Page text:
Banoffi Pie is an English dessert pie made from bananas, cream and toffee from boiled condensed milk (or dulce de leche), either on a pastry base or one made from crumbled biscuits and butter. Some versions of the recipe also include chocolate, coffee or both.
Its name is a portmanteau constructed from the words "banana" and "toffee".
Never been to the 8th street location but LOVE food and service on Tejon!!!
My first Mongolian BBQ was at another USAF town, Belleville, IL, near Scott AFB. It's a bit of gimmick. Such places are popular in military areas where quantity matters more than quality. It's an All You Can Eat (AYCE) eatery for Asian food, healthier than American AYCE joints, but still, massive calorie intake is never wise eating.
The new Over Easy on N. Nevada in University Village is an awesome eatery. GO.
Those caramels seriously have to be some of the best I have ever had! SO GOOD!
I started visiting Special Grounds because it's close to my house. Used it as a meeting place for my hiking group, and they were all thrilled with the warm welcome and personal attention- one woman declared she would never set foot in a Starbuck's again!
We actually go for the "soupy salad dressing". Go figure. It is all what you like.
From the context I guessed that "dope" means good. I double checked for slang dictionaries on the internet and found that http://onlineslangdictionary.com lists a category of "Words meaning good, okay, cool, awesome, fun" under "dope."
Pardon me - but what does "are dope" mean? My slang dictionary lacks a definition.
Thanks to this review, I had lunch at Fifty Fifty Coffee House last month. The Pressed Turkey Sandwich was delicious and the Fifty Fifty Iced Coffee is addictive (I had 2). The service was also great, and I loved the atmosphere. I will be back.
We really enjoyed the meal from Pho 65 last night - very tasty food and good portions. We had the steak and brisket pho and it was delicious. Also tried the springs rolls - kids love them, and the combination noodle bowl was excellent.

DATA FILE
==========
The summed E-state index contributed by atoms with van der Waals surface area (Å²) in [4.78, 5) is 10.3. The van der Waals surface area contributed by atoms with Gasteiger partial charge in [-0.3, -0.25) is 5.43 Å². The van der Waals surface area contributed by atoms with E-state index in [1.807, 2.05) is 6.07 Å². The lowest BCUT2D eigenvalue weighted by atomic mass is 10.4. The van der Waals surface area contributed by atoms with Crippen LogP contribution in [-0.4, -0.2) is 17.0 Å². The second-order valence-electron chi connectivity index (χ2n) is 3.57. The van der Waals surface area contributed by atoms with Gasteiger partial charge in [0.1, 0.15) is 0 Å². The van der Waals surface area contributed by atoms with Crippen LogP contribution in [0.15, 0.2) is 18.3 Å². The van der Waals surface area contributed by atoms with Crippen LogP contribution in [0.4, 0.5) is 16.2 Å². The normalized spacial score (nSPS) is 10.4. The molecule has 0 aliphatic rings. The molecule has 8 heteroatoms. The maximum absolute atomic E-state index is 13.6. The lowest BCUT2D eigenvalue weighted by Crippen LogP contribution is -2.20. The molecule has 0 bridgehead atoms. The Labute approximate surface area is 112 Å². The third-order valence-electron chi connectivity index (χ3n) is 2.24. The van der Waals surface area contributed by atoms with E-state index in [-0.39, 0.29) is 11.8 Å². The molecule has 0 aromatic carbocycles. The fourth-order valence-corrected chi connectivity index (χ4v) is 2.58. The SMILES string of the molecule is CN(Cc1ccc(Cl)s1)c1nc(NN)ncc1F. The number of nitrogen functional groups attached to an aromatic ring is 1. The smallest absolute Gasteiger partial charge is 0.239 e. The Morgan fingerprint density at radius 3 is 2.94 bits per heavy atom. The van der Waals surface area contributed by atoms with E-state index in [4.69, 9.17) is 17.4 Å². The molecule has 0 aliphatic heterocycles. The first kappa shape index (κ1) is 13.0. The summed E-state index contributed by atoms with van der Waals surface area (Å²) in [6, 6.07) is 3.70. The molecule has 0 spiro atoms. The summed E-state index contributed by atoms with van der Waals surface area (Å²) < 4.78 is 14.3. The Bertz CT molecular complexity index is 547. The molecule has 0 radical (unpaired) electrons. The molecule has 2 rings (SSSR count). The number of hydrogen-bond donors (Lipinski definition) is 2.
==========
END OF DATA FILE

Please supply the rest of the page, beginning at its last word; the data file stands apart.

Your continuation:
I've been to Joey's; it's good and worth patronizing.
Crowne Plaza wasn't much; nouveau riche Texans now give it a gag-worthy name. Ella-gon-tay. Pretentious to the max. I'll never go, not with a 10 commandments plaque in the lobby; monied Texans are the acme of greed and hypocrisy. They need to choose, are they a hotel or a church; make up your mind. Better yet, go back to Texas.
Where or why did Fine Asian Cuisine Close or move? I need their Vietnamese egg rolls.
China Town's hairgel hot and sour soup is perfect! I have always loved the thicker consistency. China Town please never change your hot n sour soup!
I don't believe that much is organic. On their website, click on the "keeping it natural" tab under "about us." (http://larkburger.com/about-us/keeping-it-…) One of our grievances when we reviewed them last may (http://www.csindy.com/coloradosprings/high…) was that they served commercial meat, which felt a bit like greenwashing considering the other care for sustainability.
Everything at Lark Burger is organic plus they compost and recycle.
But is the kale organic? Otherwise it's not so healthy for you.
Whatever, dude. Just as a New Yorker I find it amazing. Thanks for sharing your awesome experience of NOT eating an authentic Reuben sandwich in the Big Apple. LMAO!
As long as we are on the topic, there are two types of knish: potato and kasha (buckwheat). The kasha knish is baked but the potato knish can be baked, grilled, or deep fried. A potato knish should taste like thick, peppery mashed potatoes. The outside should be flaky if it is baked or chewy if it is fried, but never doughy. I think Mr. Schniper's knish was underdone.
Most New Yorkers, I believe, eat them plain, but I like to dip them in ketchup.
I thought I had made it clear I was talking about kosher delis in NYC. I did not think one could get matzoh ball soup or knishes anywhere else. However, since I left NYC many decades ago, a new category has popped up, called "kosher style" which is not really kosher but features many traditional Jewish dishes. Katz's Delicatessen is listed in Wikipedia as a "kosher style (not a kosher)" restaurant.
Before the emergence of "kosher style" delis, I am guessing, one would have had to go to a German deli to get a reuben sandwich (or a ham and cheese on rye, for that matter). I do not know for sure because I never did see one on any menu when I lived there (which may be only because I was never in the right place).
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